If you’ve done any research into skin care tips and products, you may have encountered the term “free radicals.” Dermatologists often talk about “free radical damage,” but don’t always define what that means. It also comes up as something that can play a role in the development of cancer and other health issues.
Admittedly the term “free radicals” sounds like a countercultural group from the 1960s, but that explanation wouldn’t explain their role in dermatology.
So what exactly are free radicals? Below, dermatologists break down what you need to know about them from a skin care perspective, their impact and how to best deal with it.
What are free radicals?
“Free radicals, also referred to as reactive oxygen species, refer to an unstable molecule that is formed when chemical changes take place in a normal cell,” Dr. Marisa Garshick, a board-certified dermatologist in New York and New Jersey, told HuffPost.
Specifically, she noted that these molecules have an unpaired electron, which makes them unstable and highly reactive.
“Without a partner to stabilize it, the solo electron has the ability to interact with other molecules through a process called oxidation, which can damage cells and the DNA contained within them,” said Dr. Gloria Lin, a board-certified dermatologist at Schweiger Dermatology Group in New York.
A number of factors can contribute to the buildup of free radicals, stemming from both internal physiologic reactions and external pollutants.
“Free radicals can come from natural biological processes from the body’s metabolism but often are from other outside sources that we are exposed to on a daily basis, like sun exposure, smoking, pollution and toxins,” Lin said. “Specifically, UV radiation from the sun causes free radicals and may contribute as much as 80% to skin damage.”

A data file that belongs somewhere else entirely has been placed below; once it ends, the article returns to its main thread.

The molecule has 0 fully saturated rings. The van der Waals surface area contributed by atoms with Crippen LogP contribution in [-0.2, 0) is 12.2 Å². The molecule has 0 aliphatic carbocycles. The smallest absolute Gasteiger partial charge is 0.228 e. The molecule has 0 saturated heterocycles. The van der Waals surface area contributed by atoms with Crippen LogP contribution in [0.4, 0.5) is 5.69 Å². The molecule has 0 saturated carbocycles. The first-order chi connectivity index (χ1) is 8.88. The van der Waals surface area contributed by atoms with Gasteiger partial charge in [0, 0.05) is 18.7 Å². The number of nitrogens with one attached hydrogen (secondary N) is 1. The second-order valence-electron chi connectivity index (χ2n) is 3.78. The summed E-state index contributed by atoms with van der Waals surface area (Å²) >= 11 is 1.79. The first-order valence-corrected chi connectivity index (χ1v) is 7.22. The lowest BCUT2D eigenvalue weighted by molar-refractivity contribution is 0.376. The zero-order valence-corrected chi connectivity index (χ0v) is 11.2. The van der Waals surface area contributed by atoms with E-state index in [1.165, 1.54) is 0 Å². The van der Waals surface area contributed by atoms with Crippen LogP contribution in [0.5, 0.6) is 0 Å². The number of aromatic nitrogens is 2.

What do free radicals do?
“To understand what free radicals do, remember that these are molecules that have an extra electron, called an unpaired electron, which makes them unstable,” said Dr. Blair Murphy-Rose, a board-certified dermatologist and clinical instructor of dermatology at Weill Cornell Medical College in New York. “This instability leads free radicals to steal an electron, thus disrupting something stable. That something causes cellular damage and DNA damage.”
Unless they are neutralized, free radicals can build up and wreak havoc.
“Free radicals target macromolecules like DNA, lipids, cell membranes, proteins and more and lead to cellular damage,” Garshick said.
The phenomenon is known as oxidative stress.
“Typically, our body’s own antioxidant defense system and certain foods that we eat ― vitamins A, C and E ― can help counteract the harmful free radicals,” Lin explained. “However, if there is an imbalance and these molecules outpace our body’s ability to neutralize these, then the stress can lead to cell damage and death. As we age, the natural defense system of the body is not as effective. The damaged DNA can be repaired by our body, but if not completed in time, then this gets passed on and can lead to potential progression to skin cancer in the future.”
In addition to increased skin cancer risk, there are also aesthetic effects on the skin with premature signs of aging.